Newspapers have no measurable effect on the way their readers intend to vote, a study has found.
Casting doubt on the Sun's claim that "It's the Sun wot won it" at the last election, research suggests that the calls last year by normally Conservative papers for John Major to go, and the move by the Sun to a less hostile posture towards Labour have had no impact on readers' political views.
John Curtice, of the University of Strathclyde, looked at the newspaper- reading habits and political views of 1,317 voters, interviewed every year between 1992 and 1995 for the British Election Panel Survey.
Readers of the Sun certainly noticed that their paper had changed its allegiance, with a drop from 83 to 51 per cent in the proportion who believed it backed the Tories.
Other pro-Tory papers show smaller falls, with only readers of the Daily Telegraph believing it has remained loyal to the Tories. In 1992, 82 per cent ofDaily Telegraph readers thought it backed the Tories, compared to 80 per cent in 1995.
Daily Mirror and Guardian readers, by contrast, showed no change in their conviction that their papers supported Labour.
But the study found that Labour picked up more new supporters from readers of the Daily Mirror than of the Sun.
One of the reasons was that Daily Mirror readers were more likely to take a pessimistic view of the state of the economy.
But generally newspapers seem to have no discernible impact on readers' images of the parties or their leaders.
The study found no difference in how the Prime Minister was rated by readers of the "rebel Tory press" (the Sun, Daily Mail, The Times, and Star) and the "loyal press" (the Daily Telegraph and the Daily Express), despite the rebels' call for Mr Major to be ousted in last year's Tory leadership battle.
Similarly, there was no evidence of any link between newspaper readership and opinions about the Labour leader, "despite the relatively favourable coverage which Tony Blair has received in the traditionally Tory press", Dr Curtice writes.
The findings do not necessarily confound the strategy of Alastair Campbell, the Labour leader's press secretary, of wooing the Tory press.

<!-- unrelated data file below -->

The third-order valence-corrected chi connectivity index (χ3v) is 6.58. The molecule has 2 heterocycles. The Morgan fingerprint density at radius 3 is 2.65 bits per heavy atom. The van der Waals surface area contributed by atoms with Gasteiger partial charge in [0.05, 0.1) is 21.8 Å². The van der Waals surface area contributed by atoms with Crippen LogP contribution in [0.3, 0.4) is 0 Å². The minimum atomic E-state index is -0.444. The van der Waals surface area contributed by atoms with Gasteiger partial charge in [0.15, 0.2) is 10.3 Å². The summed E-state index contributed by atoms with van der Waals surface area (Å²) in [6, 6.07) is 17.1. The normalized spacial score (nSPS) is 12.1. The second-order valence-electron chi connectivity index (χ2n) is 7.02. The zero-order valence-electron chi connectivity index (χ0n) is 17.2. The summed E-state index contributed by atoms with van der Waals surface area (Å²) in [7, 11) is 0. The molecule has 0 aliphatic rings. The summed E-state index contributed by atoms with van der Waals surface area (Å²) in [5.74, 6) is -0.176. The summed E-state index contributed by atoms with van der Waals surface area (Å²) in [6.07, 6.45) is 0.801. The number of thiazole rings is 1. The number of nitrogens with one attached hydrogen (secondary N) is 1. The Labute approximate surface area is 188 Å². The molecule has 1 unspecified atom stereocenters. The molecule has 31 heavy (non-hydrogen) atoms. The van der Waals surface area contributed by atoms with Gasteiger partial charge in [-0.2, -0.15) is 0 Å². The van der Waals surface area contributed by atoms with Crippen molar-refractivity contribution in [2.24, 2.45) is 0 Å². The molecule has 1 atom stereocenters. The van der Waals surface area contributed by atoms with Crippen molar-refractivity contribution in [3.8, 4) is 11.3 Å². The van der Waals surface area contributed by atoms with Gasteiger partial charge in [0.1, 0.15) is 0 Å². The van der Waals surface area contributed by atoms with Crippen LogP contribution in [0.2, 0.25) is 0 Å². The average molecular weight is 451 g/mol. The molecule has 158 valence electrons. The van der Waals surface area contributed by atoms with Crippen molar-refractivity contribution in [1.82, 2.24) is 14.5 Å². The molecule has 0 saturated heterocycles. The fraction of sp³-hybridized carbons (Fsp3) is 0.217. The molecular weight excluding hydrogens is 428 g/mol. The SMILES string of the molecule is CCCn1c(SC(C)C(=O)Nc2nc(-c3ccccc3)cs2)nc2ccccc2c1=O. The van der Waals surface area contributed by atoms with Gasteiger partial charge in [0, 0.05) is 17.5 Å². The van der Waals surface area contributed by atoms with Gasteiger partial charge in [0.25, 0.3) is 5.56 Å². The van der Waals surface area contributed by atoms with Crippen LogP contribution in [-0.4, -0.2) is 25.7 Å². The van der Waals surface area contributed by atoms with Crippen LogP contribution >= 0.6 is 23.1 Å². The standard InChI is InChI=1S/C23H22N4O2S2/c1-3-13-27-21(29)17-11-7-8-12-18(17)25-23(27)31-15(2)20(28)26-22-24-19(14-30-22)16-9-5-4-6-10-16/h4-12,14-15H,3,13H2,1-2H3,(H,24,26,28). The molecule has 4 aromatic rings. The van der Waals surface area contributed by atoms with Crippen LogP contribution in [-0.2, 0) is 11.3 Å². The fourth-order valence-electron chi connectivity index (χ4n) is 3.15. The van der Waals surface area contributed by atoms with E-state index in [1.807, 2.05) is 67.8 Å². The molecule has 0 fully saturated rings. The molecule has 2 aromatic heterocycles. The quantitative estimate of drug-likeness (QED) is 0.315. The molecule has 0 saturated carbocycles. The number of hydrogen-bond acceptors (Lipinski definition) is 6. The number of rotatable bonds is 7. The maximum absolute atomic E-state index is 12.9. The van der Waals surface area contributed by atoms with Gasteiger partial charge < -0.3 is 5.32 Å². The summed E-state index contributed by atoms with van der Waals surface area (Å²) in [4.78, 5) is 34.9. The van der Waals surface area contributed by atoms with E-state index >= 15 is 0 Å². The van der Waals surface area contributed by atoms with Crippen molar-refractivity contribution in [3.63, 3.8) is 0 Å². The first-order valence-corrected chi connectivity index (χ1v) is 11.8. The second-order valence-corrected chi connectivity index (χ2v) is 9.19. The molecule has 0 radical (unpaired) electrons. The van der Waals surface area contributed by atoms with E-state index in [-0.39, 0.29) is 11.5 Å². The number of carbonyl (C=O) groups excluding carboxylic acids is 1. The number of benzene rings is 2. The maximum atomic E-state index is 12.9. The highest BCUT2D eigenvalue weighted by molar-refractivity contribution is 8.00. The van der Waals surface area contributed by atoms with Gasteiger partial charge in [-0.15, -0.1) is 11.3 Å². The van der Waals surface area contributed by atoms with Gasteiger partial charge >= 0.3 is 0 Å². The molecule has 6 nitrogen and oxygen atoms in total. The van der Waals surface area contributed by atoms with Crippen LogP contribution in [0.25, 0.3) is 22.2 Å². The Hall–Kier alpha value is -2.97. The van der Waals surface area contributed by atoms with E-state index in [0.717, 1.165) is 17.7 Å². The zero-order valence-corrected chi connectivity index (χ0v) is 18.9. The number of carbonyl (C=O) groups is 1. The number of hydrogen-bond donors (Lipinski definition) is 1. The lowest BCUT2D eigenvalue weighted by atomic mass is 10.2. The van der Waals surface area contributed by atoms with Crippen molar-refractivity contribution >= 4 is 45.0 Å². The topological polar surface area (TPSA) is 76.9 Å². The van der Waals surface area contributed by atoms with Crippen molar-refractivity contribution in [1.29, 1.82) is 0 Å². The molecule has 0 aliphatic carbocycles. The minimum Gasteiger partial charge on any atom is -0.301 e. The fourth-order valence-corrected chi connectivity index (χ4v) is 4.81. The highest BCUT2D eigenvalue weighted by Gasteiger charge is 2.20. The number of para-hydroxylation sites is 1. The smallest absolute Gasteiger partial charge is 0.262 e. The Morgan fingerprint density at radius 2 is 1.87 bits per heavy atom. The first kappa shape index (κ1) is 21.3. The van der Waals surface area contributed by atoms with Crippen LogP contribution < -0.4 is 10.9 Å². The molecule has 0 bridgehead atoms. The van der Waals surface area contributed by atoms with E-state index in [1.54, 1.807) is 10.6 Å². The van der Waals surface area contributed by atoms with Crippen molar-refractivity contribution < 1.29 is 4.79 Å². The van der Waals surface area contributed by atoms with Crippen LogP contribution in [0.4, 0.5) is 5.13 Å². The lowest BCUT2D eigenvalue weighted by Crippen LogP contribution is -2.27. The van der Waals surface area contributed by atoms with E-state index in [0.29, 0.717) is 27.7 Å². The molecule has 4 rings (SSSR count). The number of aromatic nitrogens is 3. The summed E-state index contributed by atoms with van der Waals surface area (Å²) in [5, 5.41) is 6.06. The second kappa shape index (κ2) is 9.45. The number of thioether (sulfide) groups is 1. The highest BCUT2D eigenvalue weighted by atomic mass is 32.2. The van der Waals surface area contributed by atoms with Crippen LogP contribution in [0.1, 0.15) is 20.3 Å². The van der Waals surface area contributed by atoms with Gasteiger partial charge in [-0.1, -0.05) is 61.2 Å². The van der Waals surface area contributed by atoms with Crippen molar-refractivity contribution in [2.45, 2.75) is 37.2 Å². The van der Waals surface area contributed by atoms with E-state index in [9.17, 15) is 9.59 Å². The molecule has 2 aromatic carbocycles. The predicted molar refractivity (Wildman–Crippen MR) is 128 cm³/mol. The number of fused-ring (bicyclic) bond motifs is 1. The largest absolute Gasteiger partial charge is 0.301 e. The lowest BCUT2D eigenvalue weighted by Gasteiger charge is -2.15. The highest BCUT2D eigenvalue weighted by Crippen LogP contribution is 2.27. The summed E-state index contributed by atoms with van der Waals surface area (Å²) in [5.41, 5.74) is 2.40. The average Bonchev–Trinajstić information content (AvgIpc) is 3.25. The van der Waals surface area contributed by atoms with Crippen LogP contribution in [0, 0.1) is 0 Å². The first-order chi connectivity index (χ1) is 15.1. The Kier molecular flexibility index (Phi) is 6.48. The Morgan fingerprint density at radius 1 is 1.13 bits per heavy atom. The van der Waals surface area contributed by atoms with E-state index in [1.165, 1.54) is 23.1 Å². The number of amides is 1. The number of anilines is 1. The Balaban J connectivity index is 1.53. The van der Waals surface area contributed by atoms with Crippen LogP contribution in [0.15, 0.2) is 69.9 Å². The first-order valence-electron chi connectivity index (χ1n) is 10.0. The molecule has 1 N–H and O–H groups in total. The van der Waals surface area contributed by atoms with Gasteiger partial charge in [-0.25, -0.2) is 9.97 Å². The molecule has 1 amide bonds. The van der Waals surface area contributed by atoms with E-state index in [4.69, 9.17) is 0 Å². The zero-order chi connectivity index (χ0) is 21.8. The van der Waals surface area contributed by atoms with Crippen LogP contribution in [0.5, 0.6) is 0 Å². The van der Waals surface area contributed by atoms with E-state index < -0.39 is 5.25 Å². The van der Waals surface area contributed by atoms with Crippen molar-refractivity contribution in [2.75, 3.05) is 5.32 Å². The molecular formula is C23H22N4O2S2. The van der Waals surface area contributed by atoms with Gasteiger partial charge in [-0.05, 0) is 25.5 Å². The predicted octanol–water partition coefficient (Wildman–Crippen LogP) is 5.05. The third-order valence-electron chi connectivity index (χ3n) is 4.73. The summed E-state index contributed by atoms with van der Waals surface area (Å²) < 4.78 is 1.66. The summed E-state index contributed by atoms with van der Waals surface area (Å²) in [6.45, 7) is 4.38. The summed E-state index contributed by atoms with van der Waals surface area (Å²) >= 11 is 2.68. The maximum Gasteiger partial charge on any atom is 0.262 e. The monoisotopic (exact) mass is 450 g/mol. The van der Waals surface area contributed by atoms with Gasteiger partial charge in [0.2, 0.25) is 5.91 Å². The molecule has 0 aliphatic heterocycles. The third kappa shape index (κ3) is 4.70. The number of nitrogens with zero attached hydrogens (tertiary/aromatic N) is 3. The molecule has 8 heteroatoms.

"It may have stopped the Tory press playing its usual role of acting as a source of reinforcement for the Conservatives," comments Dr Curtice. Last year Mr Blair travelled to Australia as the guest of Rupert Murdoch to speak to executives of his NewsCorp global media empire.
But Dr Curtice writes: "There is little evidence to suggest that either politicians or journalists should be as preoccupied with the partisan tone of the press as they often appear to be. The changed tone of the Tory press since 1992 may have been entertaining for journalists to read and a source of some self-satisfaction for Labour's spin doctors. But ... Mr Blair's best friend continues to be the Daily Mirror, not the Sun. Labour has been most likely to make converts among those who read the Daily Mirror and to lose friends among those who stop reading that paper."
He concludes that, overall, "the influence of the press is at most only a marginal one".
The effects that there are seem small, and the net effect of the partisan press appeared to be zero.
There was no difference between the swing to Labour since 1992 among readers of partisan papers, Labour and Tory, taken as a whole, and the swing among non-readers and readers of the "non-partisan press", including the The Independent. Which suggests that, taken together, the partisan papers have no impact on their readers, either in a pro-Tory or a pro- Labour direction.
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